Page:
This storm rained electrons, shifted energy from the sun's rays to the magnetosphere, and went unnoticed for a long time.
- An international team of scientists has confirmed the existence of a "space hurricane" seven years ago.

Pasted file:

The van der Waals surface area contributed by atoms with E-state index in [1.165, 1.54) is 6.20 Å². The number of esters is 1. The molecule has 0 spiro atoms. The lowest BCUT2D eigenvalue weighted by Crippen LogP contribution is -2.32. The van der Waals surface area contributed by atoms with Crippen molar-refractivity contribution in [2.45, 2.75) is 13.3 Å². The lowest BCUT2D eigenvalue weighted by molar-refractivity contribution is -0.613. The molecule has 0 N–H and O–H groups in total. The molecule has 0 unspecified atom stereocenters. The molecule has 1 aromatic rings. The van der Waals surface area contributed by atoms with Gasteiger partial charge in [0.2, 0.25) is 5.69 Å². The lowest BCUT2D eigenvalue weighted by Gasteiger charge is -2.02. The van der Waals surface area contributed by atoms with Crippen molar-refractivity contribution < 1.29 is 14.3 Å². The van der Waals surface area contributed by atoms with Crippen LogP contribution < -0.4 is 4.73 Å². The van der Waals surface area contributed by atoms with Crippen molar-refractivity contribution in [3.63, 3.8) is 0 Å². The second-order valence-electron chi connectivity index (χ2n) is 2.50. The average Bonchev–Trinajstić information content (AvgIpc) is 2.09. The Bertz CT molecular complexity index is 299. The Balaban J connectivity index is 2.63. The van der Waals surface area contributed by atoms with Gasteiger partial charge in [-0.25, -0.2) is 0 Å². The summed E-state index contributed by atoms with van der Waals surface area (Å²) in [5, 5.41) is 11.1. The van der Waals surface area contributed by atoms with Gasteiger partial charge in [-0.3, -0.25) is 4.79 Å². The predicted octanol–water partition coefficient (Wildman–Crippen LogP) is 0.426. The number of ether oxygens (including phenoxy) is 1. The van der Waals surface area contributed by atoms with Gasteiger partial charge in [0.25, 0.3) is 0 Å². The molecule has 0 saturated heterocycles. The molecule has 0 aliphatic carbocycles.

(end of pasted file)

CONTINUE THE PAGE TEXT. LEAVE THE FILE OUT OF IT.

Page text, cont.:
- The storm formed in the magnetosphere above the North magnetic pole.
- The storm posed to risk to life on Earth, though it might have interfered with some electronics.